from Dean Meyers

Tell the tale, enrich it with detail

Good storytelling sometimes has nothing to do with the story itself, particularly if it’s a story so familiar we can tell it to ourselves. Here’s an example of great storytelling that isn’t about the story, a familiar chestnut of a fairy tale, but the way it’s told: with humor, simplicity, and a surprising amount of data visualization that might hang around in your mind even after the story is done.

picture-1Slagsmålsklubben – Sponsored by destiny from Tomas Nilsson on Vimeo.

Filed under: design, Storytelling, Visual Expression

Curiosity is the glue to a good story

istock_000004387778xsmall“What’s coming next?”

That’s the question you want every listener and every viewer to ask. You want edge-of-the-seat, gripping-the-chair attention. You want silence in the room as every eye is on you. If you’re using a whiteboard to make a presentation, you want everyone to get excited as you go to the board to draw the next chart, write the next big keyword, flip the page to make a point.

Beyond interest lies curiosity. That’s what drove humans to find better ways to hunt, explore new lands,  create art.

Examining your presentation, your graphic design, your next blog post, what evokes curiosity? Here are some tips:

1) Build the story. Give a setup: “here’s the situation, the problem”.

2) Describe the outcome that is hoped for.

3) Describe how you propose to make that happen.

Simple, right? So why do so many presentation go down the rabbit hole of too much detail and no end in sight? Good stories are about action. Create energy with action…what are the actions that will make your outcome happen?

Visual tips: cut down the bullet points and write action words. Use a picture instead of a word if you can find one.

And, perhaps my favorite suggestion, when you’re giving a talk or presenting with slides:

Take a breath and pause after you’ve hit a key point. Give it time to sink in. Create suspense by not rushing from slide to slide, from point to point, spewing out facts or running down a list.

Control the pace of your story, and you’ll create a lot of interest not only in the story you’re telling but in you, the storyteller. Read the rest of this entry »

Filed under: Presentation Skills, social media, Storytelling, , ,

25 years later: Macintosh, metaphors and the mouse

The Macintosh computer turns 25 year old

The Macintosh computer turns 25 year old - an early print ad

A blog post on requested stories from those who were around in 1984 for the release of the Macintosh computer. At that time, I was the Sales and Tech Representative for Apple Computer for the Caribbean Region. Most of my job entailed introducing the new technology to both sales people and perspective customers.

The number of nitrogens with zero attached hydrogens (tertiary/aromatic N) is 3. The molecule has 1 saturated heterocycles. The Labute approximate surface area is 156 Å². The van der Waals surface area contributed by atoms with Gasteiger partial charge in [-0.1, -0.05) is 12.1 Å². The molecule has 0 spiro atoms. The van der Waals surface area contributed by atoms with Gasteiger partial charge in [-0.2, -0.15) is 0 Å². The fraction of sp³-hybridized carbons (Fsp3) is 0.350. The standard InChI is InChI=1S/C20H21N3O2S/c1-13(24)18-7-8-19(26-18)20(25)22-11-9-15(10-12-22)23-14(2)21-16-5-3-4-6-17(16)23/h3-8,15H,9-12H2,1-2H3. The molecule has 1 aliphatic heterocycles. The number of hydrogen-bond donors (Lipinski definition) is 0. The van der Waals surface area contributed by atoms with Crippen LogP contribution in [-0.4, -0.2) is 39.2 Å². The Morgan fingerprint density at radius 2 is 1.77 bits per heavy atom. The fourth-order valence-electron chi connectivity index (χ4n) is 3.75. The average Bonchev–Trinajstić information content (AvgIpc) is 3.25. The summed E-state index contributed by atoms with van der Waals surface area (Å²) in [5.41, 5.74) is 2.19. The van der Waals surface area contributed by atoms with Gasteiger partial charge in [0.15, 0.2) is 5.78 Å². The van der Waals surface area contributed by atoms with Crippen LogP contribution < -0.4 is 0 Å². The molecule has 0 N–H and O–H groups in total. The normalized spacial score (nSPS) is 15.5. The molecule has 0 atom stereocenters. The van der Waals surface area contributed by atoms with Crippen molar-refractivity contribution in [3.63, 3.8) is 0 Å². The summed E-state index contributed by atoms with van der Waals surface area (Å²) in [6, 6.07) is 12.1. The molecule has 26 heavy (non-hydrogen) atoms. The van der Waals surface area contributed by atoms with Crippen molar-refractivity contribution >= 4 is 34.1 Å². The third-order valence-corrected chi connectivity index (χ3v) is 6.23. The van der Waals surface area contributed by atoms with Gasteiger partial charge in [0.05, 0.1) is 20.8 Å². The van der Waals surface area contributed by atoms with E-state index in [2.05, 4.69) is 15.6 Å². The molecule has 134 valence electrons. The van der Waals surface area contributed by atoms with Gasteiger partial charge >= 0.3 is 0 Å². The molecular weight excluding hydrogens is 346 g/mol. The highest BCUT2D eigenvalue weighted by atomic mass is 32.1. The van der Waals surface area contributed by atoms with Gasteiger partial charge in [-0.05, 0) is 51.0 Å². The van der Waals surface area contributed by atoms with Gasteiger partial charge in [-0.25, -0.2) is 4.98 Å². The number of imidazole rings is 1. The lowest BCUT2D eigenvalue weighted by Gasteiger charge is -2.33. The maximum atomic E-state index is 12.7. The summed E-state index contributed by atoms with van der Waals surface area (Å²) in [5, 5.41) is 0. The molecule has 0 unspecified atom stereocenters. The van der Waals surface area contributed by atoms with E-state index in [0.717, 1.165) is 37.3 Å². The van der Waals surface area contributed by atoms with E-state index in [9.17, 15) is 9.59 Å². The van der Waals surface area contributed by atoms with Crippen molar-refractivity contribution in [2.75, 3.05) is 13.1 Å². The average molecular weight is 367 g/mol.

First single-button mouse

First single-button mouse

Although we are all used to all kinds of input devices now, navigating with a mouse was actually pretty daunting for a lot of people at the time. Basic navigation with a mouse involves a kind of eye-hand coordination which, in 1984, was completely novel even for kids, who were using keyboards with up-down-left-right arrows to play games.

Visualization of mouse/GUI navigation

Visualization of mouse/GUI navigation

I spent a lot of time teaching the new Macintosh interface to adults, particularly school teachers and educators. The number one question was always, “What happens when I run out of room on my desk to move the mouse?” My routine answer was “lift the mouse, move your hand, lower the mouse back to the desk and move it again”. If experienced mousers think that sounds clunky, I assure you that it just befuddled grade-school teachers who spent most of the day with chalk or pen in hand.

I thought about how to break down the actions into something familiar: Lift, move, lower, move. Lift, move, lower…brush. I found the answer!

slide7The size and shape of a mouse wasn’t much different from that of  a brush. Most of us learn to use a hair brush as children, when we are first developing gross motor skills. Now I had found my common, real-world example of how to move the mouse to get around the screen based on something most people already know.  I could answer the “running out of room to navigate on the desk” question before it came up.


That Macintosh way of thinking, using visual/experiencial metaphors for everyday applications, has stuck with me since that lightbulb went off in my head 25 years ago. Is all of life just a GUI? Tell me your stories about making the leap of explaining the unfamiliar by using common experience.

Filed under: Storytelling, Uncategorized, , , , , , , ,

Flickr Photos

Deanmeistr’s Tweets

August 2021